Recently Completed Projects
Projects Originally Designed by Frederick Law Olmsted, sr., the Olmsted Brothers, or Olmsted, Olmsted & Eliot
KZLA has a particular experience with master planning and designing for, rehabilitating, and restoring Olmsted-designed landscapes. This included not only those landscapes designed by Frederick Law Olmsted, Sr., but also the subsequent firms which later became Olmsted, Olmsted & Eliot and then the Olmsted Brothers. In the years since KZLA was established, we have worked on at least 14 projects that were designed by the Olmsted firms. Most recently we have prepared rehabilitation plans for Franklin Park and Jamaica Pond Park – part of the Emerald Necklace in Boston, as well as the Western Promenade Historic Landscape Master Plan for the City of Portland, Maine.
Frederick Law Olmsted, Sr. is known as the father of American landscape architecture. In his lifetime, he developed comprehensive park systems for Boston, Buffalo, Milwaukee, and Louisville. His practice as landscape architect began with the competition design for Central Park with then-partner Calvert Vaux in 1858 and continued until 1895. Olmsted used the style of the pastoral landscape to sooth and restore the spirit. The urban park was an escape from the hustle and bustle of the city. Edges of parks were heavily planted to separate traffic and the constructed from the pastoral. In all cases, the subordination of details to an overall composition was the goal.
“We want a ground to which people may easily go after their day’s work is done, and where they may stroll for an hour, seeing, hearing and feeling nothing of the bustle and jar of the streets, where they shall, in effect, find the city put far away from them...What we want most is simple, broad open space of clean greensward, with sufficient plan of surface and a sufficient number of trees about it to supply a variety of light and shade...We want depth of wood enough about it not only for comfort in hot weather, but to completely shut out the city from our landscapes”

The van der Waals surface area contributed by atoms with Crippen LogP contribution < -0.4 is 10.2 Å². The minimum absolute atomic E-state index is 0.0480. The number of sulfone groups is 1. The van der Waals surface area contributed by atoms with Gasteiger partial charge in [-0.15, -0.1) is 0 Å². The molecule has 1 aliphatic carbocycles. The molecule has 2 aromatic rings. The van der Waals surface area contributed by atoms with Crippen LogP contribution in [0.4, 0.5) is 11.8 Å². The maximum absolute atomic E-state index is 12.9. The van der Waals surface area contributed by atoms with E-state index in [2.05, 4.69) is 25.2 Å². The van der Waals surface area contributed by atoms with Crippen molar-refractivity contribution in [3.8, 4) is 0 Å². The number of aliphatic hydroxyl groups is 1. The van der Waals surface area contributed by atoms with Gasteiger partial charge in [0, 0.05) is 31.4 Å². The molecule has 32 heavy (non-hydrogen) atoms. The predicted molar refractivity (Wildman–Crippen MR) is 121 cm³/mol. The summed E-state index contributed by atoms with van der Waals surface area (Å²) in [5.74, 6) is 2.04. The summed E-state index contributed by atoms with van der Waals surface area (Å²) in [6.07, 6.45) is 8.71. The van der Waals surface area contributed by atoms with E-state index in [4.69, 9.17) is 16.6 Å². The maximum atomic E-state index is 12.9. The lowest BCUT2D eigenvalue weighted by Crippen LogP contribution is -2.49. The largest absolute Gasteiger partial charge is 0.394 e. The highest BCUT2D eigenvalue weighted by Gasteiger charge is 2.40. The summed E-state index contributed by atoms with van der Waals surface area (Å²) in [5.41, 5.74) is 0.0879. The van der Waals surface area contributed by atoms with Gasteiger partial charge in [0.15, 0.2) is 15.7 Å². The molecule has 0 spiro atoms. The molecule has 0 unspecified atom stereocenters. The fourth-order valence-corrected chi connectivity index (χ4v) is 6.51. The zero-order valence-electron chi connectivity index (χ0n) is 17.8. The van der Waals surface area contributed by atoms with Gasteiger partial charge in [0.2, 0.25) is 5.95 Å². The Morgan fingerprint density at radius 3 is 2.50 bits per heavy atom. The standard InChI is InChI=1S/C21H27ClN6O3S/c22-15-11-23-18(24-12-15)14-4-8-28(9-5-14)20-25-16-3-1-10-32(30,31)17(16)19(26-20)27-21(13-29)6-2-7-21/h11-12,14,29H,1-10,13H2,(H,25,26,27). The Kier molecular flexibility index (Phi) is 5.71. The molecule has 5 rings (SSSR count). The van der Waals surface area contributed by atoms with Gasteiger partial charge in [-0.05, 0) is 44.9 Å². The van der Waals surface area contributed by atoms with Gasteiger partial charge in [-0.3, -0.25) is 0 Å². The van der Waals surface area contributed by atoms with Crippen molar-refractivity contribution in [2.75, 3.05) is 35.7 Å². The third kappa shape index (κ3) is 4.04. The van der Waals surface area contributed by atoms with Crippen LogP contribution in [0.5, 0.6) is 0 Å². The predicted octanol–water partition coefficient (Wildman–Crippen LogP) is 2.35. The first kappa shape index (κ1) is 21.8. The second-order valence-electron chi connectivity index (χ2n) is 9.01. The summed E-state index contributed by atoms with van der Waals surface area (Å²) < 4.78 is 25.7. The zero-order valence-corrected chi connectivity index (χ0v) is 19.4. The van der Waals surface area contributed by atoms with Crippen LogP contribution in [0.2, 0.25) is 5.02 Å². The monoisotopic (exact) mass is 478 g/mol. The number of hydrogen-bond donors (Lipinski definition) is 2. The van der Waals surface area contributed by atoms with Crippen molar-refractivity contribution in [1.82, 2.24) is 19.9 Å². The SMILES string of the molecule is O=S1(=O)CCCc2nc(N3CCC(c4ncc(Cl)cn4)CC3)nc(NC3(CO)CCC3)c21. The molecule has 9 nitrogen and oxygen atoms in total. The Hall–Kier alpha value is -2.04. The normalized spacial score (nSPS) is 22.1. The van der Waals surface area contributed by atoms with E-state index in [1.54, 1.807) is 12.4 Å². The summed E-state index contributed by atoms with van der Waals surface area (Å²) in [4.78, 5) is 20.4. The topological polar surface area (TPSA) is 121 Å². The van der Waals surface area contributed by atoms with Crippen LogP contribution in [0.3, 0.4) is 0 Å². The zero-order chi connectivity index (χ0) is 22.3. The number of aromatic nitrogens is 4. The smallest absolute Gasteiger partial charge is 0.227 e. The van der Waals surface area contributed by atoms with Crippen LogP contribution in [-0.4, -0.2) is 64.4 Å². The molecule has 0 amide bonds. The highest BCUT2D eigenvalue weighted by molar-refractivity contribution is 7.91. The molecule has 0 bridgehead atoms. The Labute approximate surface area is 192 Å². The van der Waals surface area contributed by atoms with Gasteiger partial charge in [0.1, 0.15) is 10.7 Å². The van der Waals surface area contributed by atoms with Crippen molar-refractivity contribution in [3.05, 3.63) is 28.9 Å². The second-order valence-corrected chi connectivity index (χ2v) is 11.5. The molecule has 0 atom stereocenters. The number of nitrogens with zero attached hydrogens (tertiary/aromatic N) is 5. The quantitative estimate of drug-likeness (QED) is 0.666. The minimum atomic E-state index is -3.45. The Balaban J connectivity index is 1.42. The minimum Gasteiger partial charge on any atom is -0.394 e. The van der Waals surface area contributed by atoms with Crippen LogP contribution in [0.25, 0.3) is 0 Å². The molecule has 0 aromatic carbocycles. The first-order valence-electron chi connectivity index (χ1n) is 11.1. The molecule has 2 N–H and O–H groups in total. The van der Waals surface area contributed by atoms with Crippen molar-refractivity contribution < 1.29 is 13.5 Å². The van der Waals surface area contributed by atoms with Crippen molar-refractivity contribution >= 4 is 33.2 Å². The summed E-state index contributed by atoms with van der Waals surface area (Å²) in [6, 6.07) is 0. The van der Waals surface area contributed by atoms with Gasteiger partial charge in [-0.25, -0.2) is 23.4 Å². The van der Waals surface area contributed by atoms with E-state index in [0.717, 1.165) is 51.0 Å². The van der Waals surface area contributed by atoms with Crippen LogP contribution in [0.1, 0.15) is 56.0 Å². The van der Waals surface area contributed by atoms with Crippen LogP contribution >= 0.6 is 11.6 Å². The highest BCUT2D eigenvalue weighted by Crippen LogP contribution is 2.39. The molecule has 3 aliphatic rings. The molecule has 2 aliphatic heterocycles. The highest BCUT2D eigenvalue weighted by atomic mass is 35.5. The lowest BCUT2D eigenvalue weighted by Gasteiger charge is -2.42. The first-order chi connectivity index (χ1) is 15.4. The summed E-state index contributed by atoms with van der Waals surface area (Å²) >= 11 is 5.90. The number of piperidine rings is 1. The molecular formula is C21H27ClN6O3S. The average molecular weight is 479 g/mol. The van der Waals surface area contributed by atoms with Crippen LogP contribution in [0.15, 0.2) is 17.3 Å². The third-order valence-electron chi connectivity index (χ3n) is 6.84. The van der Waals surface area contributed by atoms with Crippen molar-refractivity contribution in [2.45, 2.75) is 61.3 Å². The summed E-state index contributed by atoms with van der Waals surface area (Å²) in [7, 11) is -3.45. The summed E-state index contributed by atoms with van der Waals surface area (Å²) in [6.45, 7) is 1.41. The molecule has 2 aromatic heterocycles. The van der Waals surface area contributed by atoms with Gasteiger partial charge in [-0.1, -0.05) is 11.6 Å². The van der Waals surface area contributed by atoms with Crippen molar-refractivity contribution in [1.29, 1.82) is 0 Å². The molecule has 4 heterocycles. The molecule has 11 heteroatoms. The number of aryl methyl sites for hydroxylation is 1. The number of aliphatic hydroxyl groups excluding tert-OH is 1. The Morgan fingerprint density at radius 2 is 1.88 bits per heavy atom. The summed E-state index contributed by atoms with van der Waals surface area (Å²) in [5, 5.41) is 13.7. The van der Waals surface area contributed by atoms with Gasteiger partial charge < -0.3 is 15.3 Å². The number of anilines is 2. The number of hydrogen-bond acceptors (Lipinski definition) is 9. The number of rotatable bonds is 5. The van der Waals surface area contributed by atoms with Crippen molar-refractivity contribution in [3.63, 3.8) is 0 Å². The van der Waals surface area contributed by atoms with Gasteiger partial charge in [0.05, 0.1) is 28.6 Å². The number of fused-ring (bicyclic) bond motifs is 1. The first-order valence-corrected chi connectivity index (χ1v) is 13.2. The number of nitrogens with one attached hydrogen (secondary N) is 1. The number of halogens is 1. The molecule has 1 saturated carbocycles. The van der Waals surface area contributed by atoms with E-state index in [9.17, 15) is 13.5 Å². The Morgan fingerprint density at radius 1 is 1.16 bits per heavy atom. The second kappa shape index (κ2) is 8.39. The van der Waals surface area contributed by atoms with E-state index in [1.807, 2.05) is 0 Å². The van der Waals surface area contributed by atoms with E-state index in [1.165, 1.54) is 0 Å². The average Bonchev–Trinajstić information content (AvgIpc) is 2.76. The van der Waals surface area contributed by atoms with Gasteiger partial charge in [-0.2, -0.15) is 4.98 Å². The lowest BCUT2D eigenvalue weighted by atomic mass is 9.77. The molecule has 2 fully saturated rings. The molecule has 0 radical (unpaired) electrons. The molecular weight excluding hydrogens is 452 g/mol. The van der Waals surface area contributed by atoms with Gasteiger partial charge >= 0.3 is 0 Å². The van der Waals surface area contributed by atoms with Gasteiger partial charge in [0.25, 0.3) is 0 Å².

- Frederick Law Olmsted, Sr. related to the Arnold Arboretum
The orchestration of views was especially important. Vantage points were identified very deliberately with a heightened sense of drama through the procession down a carriage road or path leading to that vantage point. The Olmsted firm also manipulated landform to shape spaces and then accented them with planting to play with the patterns of light and shadow.
To create the illusion of space, the Olmsted firm often used large greenswards punctuated by groves of trees. Planting was often multi-layered with canopy, understory, shrub, and herbaceous layers heavily inspired by native plant communities.
The Olmsted design ideology separated incongruous uses. Parallel routes for were carefully crafted for through-traffic, pleasure drives, bridle use, and pedestrian strolling. Most projects went well beyond aesthetic considerations incorporating sanitation improvements, drainage improvements, and health benefits for the park users.
Structures were situated within the landscape to appear subordinate to the larger landscape setting.
Olmsted was profoundly influenced by his travels through the South during the Civil War, and his early life as a farmer in New York. He sought to design landscapes that were respites from dense and dirty city life, and places that welcomed all people: democracy in design.
Winfield Robbins Memorial Garden Landscape Rehabilitation
2017 to 2018
Phillips Exeter Academy Ford and Academic Quadrangles
2012 to 2013
Stonehurst: the Robert Treat Paine Estate
Project Listed Below Were Completed while with Former Firm
Genesee Valley Park Brooks Landing Landscape Restoration
2010 to 2011
Arlington Town Library
Mary Baker Eddy Home
University of New Hampshire
2009 to 2010
Amherst College, James and Stearns Halls
1993 to 2010
Jamaica Plain, MA
1994 to 2008
Acadia National Park, Multiple Projects
Bar Harbor, ME
Bunker Hill Monument